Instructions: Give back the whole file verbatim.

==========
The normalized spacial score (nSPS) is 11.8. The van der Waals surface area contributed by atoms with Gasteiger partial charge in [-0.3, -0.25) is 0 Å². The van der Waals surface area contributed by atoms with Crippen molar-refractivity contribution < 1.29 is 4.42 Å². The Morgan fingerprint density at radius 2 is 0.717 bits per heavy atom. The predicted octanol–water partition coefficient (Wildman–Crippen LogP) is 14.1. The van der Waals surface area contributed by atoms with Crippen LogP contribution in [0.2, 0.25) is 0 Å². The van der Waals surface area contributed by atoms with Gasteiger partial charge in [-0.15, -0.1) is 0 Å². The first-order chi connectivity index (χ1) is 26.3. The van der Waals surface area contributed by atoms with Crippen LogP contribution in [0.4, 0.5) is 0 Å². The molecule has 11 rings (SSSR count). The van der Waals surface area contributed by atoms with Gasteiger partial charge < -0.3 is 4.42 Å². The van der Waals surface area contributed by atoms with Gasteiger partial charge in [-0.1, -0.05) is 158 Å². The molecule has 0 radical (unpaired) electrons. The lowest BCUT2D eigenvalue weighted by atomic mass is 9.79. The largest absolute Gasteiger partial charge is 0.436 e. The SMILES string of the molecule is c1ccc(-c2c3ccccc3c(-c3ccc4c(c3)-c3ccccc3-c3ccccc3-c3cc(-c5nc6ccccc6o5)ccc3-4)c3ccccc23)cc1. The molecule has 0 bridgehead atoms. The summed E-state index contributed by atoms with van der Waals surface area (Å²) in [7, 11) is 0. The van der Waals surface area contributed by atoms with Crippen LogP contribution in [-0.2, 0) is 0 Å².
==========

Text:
The normalized spacial score (nSPS) is 11.8. The van der Waals surface area contributed by atoms with Gasteiger partial charge in [-0.3, -0.25) is 0 Å². The van der Waals surface area contributed by atoms with Crippen molar-refractivity contribution < 1.29 is 4.42 Å². The Morgan fingerprint density at radius 2 is 0.717 bits per heavy atom. The predicted octanol–water partition coefficient (Wildman–Crippen LogP) is 14.1. The van der Waals surface area contributed by atoms with Crippen LogP contribution in [0.2, 0.25) is 0 Å². The van der Waals surface area contributed by atoms with Gasteiger partial charge in [-0.15, -0.1) is 0 Å². The first-order chi connectivity index (χ1) is 26.3. The van der Waals surface area contributed by atoms with Crippen LogP contribution in [0.4, 0.5) is 0 Å². The molecule has 11 rings (SSSR count). The van der Waals surface area contributed by atoms with Gasteiger partial charge < -0.3 is 4.42 Å². The van der Waals surface area contributed by atoms with Gasteiger partial charge in [-0.1, -0.05) is 158 Å². The molecule has 0 radical (unpaired) electrons. The lowest BCUT2D eigenvalue weighted by atomic mass is 9.79. The largest absolute Gasteiger partial charge is 0.436 e. The SMILES string of the molecule is c1ccc(-c2c3ccccc3c(-c3ccc4c(c3)-c3ccccc3-c3ccccc3-c3cc(-c5nc6ccccc6o5)ccc3-4)c3ccccc23)cc1. The molecule has 0 bridgehead atoms. The summed E-state index contributed by atoms with van der Waals surface area (Å²) in [7, 11) is 0. The van der Waals surface area contributed by atoms with Crippen LogP contribution in [-0.2, 0) is 0 Å².